“I Can’t Breathe”: Michigan Police Viciously Beat Unarmed Black Man


William Melendez; alleged thug cop

The beating of an unarmed retired Detroit auto worker is another disturbing example of the lawless conduct some cops engage in when they encounter African-Americans on the streets of America.

What will it take for politicians to enact “zero tolerance” legislation to discourage those who violate the rights of citizens and members of the public, while wearing a policeman’s badge?

Do the authorities irresponsibly want to wait until frustrated victims start taking retaliatory actions?

By now, many have seen the police dash-cam beating of 57-year-old retired auto worker Floyd Dent, which occurred on January 28—and which, some say, is reminiscent of the 1991 beating of Rodney King by police officers from the Los Angeles Police Department.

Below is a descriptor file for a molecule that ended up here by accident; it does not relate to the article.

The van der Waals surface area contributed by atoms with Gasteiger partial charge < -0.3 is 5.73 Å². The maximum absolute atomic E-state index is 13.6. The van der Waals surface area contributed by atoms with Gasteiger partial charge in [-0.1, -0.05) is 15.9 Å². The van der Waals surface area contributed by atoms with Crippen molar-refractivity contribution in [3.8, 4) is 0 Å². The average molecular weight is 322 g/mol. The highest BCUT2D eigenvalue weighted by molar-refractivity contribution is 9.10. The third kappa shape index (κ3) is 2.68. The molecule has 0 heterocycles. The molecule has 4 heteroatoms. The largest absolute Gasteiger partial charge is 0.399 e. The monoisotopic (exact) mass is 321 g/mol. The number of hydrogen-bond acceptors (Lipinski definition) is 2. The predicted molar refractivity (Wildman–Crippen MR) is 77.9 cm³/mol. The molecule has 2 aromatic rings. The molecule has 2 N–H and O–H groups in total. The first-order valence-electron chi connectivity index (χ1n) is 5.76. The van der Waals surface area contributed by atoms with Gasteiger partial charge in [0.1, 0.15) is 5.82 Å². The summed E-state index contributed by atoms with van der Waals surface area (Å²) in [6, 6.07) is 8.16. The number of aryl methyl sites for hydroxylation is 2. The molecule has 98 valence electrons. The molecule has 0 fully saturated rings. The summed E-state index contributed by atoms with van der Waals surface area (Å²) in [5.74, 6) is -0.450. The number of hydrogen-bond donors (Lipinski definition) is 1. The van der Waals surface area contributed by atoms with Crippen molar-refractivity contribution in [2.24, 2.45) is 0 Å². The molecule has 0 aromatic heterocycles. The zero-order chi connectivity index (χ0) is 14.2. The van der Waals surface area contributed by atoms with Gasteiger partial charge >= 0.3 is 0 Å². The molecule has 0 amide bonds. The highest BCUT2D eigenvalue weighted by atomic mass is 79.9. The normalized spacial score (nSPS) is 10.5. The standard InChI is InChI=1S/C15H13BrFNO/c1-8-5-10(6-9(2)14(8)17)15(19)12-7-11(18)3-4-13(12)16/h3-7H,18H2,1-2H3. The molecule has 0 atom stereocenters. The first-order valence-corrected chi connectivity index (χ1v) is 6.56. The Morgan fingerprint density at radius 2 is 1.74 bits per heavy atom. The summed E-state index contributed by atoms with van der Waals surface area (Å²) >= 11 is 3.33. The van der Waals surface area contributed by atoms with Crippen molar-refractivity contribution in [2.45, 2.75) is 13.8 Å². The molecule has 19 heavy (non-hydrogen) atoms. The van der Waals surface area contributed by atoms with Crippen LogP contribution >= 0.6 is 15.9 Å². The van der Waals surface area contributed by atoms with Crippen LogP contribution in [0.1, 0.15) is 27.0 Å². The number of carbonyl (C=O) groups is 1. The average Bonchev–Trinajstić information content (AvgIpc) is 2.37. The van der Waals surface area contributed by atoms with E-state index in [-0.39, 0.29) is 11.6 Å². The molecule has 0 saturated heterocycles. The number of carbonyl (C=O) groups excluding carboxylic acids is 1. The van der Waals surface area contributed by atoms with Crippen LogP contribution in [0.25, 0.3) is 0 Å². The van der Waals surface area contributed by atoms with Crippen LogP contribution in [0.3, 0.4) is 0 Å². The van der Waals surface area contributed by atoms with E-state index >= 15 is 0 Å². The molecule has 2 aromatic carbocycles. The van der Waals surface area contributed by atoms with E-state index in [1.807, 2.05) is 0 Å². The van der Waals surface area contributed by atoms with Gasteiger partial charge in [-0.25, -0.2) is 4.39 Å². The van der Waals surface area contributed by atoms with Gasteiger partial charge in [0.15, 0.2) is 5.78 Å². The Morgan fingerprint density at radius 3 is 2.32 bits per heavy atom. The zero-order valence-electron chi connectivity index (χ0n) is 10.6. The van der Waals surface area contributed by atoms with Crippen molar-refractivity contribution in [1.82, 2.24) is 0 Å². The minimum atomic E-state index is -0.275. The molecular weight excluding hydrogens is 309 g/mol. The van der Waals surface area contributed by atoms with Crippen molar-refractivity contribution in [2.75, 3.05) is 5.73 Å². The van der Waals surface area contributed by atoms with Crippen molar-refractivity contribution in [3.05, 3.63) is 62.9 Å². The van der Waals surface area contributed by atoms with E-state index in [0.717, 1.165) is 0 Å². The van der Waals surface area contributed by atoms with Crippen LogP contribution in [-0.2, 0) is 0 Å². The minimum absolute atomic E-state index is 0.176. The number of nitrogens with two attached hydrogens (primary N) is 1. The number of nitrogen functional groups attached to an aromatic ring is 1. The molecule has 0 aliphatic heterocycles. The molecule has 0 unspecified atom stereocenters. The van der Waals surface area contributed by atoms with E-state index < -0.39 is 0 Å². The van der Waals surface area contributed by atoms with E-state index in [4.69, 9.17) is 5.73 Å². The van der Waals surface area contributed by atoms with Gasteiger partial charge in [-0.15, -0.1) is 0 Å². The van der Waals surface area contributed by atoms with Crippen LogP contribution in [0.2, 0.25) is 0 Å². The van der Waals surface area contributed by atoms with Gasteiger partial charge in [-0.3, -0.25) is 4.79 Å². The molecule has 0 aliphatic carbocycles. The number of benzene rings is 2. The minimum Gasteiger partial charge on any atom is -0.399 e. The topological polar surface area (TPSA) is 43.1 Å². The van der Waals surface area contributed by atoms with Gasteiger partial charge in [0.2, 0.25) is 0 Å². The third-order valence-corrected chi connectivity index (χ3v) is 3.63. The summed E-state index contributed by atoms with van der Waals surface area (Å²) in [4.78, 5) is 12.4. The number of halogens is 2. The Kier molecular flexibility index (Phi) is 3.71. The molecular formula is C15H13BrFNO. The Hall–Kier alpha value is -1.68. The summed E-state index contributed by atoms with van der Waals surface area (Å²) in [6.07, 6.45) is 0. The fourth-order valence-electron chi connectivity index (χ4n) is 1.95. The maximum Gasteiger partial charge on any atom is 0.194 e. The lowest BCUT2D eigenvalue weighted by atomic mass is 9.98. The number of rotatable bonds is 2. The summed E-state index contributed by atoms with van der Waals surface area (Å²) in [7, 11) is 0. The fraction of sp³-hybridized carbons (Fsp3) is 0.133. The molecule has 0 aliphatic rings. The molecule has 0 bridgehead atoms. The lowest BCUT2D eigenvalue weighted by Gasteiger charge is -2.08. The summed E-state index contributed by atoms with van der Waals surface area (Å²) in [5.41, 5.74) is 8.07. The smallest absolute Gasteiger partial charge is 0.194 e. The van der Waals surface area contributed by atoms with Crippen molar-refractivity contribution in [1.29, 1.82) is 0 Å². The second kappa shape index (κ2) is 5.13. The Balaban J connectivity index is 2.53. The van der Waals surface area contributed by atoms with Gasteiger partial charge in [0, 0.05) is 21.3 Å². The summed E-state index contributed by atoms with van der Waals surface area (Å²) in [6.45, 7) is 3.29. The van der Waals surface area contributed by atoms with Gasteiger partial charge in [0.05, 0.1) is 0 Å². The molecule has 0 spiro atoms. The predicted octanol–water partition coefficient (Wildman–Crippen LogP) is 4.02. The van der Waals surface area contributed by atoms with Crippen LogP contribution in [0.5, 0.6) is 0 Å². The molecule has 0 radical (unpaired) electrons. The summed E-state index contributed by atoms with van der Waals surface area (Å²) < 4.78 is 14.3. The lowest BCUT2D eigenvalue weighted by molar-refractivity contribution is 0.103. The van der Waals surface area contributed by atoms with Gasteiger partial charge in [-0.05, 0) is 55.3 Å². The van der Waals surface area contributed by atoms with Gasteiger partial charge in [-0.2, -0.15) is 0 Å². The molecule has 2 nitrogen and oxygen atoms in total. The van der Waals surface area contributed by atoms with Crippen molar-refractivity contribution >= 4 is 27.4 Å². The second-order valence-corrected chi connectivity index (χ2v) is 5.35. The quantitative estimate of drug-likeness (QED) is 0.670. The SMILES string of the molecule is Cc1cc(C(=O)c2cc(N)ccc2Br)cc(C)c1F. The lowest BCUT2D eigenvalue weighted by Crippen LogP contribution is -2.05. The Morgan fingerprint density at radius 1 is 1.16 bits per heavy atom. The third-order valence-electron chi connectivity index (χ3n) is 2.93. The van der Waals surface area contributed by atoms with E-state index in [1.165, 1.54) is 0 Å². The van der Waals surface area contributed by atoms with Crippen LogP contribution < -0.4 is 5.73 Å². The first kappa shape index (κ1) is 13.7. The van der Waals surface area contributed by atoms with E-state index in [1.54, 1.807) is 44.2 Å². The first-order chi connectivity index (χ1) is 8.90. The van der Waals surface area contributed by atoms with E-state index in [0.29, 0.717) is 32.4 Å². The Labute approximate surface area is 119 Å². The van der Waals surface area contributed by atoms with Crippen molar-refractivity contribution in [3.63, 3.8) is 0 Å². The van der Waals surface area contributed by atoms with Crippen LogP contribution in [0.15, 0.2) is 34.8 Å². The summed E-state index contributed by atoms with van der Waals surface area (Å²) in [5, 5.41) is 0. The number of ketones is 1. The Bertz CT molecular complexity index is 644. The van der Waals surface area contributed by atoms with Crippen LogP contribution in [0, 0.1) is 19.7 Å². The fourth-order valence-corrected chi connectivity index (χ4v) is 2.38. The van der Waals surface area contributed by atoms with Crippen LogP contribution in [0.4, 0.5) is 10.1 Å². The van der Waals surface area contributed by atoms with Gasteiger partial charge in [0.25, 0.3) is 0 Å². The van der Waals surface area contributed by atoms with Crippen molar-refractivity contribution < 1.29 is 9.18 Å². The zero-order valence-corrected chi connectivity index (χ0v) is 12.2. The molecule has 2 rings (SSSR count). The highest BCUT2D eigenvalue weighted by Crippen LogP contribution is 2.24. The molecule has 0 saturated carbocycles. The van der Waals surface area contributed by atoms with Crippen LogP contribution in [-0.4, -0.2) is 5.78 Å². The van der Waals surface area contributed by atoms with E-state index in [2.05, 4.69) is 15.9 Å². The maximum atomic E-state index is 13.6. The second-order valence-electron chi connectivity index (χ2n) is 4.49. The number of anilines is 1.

In this police video, two officers, from the City of Inkster, pull Mr. Dent over for, supposedly, failing to use a traffic signal and disregarding a stop sign. Even assuming these charges are true, the video shows conduct unbecoming of law enforcement officers. There is nothing on the video to justify the vicious attack Dent was subjected to. He was unarmed and not resisting arrest and complying with the officers’ instructions.

First of all, the video shows Officer William Melendez drawing his gun—and there seems to be no good reason for him to do that. Then when Dent opens his Cadillac he is immediately dragged from his car and put in a chokehold by Melendez. And with another officer also holding him, Mr. Dent is repeatedly pumelled on the head—16 times!—by Officer Melendez. While he is on the ground Dent is also shot with a stun gun by another officer who arrived on the scene.